The physical practices consisted of elementary breathing exercises and loosening exercises followed by asanas under four categories (standing, sitting, prone and supine), pranayama, kriyas, and meditation based on raja yoga. Participants were instructed to follow a specific breathing pattern during each asana and asked to hold each pose in final position for up to 30 sec without holding their breath. Soothing instrumental music was played while the participants were practicing the yoga techniques to induce relaxation. Participants practiced yogic postures with awareness focused on their physical movements and breath. Each posture was followed by an appropriate relaxation technique for a short period. The classes concluded with deep relaxation in shavasana for about 15 min followed by guided imagery for about 5 min. The yoga practice sessions were about one and a half hour during the 2-wk training period and additional 6-wk home practice. The level of compliance for yoga practice was assured at least 5 days a week. The content of the daily home practice sessions was the same as during the 2-wk training, i.e. one hour of asanas and pranayama, 10 min of relaxation and 20 min of meditation. Subjects were provided printed material and audiocassettes to supplement live instruction. The yoga group subjects' compliance during the follow-up period was monitored by a diary on their adherence to yoga practice, dietary advice and rescue medication use, which they filled in everyday and brought during each visit. An individual yoga practice session was offered to the subjects during study evaluation visits. The control group was also asked to keep a diary of medication use and was attended by their treating physicians during study evaluation visits. During the follow-up period, telephonic support was also provided for motivating participants to improve their compliance.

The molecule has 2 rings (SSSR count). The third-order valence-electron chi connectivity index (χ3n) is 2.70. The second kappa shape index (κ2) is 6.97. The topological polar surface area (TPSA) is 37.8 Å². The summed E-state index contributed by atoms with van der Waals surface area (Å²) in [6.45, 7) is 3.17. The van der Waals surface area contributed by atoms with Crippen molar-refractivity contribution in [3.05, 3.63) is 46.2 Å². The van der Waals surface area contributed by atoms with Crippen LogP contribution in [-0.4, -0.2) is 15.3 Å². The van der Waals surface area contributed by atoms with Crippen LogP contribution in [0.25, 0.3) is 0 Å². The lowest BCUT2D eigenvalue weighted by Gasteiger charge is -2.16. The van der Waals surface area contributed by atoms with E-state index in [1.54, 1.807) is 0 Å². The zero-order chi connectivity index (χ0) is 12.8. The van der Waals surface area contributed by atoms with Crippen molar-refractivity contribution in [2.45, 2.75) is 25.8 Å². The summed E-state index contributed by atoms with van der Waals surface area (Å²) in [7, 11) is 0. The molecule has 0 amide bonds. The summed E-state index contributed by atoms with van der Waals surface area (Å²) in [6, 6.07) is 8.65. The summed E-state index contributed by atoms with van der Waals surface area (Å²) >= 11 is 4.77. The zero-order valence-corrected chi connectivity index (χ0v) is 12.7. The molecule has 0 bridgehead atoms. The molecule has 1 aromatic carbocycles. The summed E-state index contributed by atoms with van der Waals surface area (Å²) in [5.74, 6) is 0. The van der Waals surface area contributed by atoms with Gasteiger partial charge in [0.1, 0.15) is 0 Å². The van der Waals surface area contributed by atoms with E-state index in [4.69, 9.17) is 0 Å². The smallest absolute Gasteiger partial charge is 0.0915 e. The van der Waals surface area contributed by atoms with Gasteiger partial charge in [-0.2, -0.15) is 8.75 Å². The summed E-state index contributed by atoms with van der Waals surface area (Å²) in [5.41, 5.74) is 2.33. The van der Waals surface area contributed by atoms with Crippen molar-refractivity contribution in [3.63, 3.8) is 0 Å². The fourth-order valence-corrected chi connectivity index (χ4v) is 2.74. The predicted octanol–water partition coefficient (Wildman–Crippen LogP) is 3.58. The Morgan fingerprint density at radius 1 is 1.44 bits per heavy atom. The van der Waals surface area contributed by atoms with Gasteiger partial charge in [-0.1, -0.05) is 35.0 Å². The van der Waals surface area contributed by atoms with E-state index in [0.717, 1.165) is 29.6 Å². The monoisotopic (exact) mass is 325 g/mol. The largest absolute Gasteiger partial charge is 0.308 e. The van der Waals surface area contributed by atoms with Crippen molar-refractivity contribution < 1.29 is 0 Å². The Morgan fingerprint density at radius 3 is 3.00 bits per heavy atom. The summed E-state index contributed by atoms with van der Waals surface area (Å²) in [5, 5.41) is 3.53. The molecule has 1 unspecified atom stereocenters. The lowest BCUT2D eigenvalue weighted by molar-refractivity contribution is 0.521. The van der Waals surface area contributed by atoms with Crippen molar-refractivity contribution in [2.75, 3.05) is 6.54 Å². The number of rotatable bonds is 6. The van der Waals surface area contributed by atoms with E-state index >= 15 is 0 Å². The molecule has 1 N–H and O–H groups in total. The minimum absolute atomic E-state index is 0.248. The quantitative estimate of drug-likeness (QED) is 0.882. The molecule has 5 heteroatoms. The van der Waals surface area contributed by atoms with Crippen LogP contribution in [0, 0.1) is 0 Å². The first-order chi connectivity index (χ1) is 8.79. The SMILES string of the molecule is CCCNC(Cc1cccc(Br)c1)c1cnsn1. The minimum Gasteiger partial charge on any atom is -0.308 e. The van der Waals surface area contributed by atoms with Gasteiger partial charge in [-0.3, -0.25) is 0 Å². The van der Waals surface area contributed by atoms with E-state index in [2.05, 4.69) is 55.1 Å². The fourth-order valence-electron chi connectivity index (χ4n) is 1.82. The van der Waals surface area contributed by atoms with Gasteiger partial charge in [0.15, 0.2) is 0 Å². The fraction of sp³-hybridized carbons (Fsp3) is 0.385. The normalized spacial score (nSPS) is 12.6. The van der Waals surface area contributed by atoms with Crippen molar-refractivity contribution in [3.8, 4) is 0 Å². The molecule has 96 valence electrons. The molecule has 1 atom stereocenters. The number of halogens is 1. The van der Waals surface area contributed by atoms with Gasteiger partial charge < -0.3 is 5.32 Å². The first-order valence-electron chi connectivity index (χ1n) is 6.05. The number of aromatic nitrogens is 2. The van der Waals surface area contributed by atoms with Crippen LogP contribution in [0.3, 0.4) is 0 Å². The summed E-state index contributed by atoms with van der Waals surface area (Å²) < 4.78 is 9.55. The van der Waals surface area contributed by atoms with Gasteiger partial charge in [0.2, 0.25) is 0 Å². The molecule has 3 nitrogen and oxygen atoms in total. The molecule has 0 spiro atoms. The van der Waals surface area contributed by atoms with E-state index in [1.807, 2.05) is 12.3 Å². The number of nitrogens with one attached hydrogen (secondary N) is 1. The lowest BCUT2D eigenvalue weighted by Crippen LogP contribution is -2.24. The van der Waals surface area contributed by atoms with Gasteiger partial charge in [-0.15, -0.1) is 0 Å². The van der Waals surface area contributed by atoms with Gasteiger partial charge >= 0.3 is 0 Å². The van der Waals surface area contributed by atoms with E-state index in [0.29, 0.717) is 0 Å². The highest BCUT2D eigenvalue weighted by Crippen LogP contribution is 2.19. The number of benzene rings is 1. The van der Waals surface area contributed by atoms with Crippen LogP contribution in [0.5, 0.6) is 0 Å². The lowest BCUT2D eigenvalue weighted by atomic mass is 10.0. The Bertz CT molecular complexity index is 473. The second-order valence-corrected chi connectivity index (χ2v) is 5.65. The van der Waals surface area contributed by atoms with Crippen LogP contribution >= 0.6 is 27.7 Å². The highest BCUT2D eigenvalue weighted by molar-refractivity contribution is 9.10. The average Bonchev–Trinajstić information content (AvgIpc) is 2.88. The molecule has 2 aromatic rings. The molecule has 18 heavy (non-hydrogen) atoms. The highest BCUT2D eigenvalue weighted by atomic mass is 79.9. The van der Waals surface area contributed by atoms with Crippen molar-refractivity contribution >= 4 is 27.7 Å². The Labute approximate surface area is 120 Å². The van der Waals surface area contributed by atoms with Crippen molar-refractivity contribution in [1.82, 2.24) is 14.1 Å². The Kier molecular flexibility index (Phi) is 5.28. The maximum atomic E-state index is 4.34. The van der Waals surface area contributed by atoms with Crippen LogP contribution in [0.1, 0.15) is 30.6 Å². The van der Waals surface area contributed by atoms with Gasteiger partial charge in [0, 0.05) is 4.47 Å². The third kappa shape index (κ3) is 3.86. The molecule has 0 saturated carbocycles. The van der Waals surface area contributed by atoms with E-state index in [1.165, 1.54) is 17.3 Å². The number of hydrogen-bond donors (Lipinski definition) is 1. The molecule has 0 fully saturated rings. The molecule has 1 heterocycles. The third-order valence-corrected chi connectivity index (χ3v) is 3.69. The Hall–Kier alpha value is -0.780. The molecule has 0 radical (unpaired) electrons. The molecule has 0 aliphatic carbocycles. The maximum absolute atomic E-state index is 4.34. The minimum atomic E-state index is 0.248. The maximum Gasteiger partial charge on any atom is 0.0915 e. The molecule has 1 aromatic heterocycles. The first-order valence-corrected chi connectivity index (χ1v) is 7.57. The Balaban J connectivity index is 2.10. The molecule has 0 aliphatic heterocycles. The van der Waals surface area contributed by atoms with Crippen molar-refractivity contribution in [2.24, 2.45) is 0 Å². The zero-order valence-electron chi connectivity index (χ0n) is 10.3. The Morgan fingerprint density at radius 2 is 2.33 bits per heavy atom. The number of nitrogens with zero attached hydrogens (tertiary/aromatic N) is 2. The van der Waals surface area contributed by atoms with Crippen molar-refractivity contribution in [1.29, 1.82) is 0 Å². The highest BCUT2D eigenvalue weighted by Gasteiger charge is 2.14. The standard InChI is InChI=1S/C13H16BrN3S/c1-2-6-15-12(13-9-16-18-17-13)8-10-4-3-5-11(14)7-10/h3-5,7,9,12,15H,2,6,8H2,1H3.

The diet recommended for the yoga group was predominantly vegetarian; it mainly consisted of a combination of cereals and pulses, preferably unrefined; moderate amounts of judiciously chosen fat; moderate amounts of milk and milk products; moderate amounts of spices; vegetables and fruits about 500 g, vegetables being predominantly of the leafy green variety, and at least some eaten raw (uncooked).
Outcome measures and techniques of measurement
The outcome measures were spirometric indices of pulmonary function, eosinophilic cationic protein as a marker of the course of the disease; the degree of exercise-induced bronchoconstriction, urinary concentration of the prostaglandin D2 metabolite, 11β prostaglandin F2α before and after the exercise challenge as a marker of mast cell activation, quality of life and frequency of rescue medication.
Spirometric indices of pulmonary function
The indices of interest, viz. forced vital capacity (FVC), forced expiratory volume in the first second of expiration (FEV1), the ratio FEV1/FVC, peak expiratory flow rate (PEFR) and average forced expiratory flow rate during the expulsion of 25–75% of FVC (FEF25–75%) were measured by computerized spirometric equipment (K4b2, COSMED srl, Italy). The FVC manoeuvre was repeated at least thrice during each measurement. The highest of three acceptable readings of FVC and FEV1 were taken as the values for that sitting.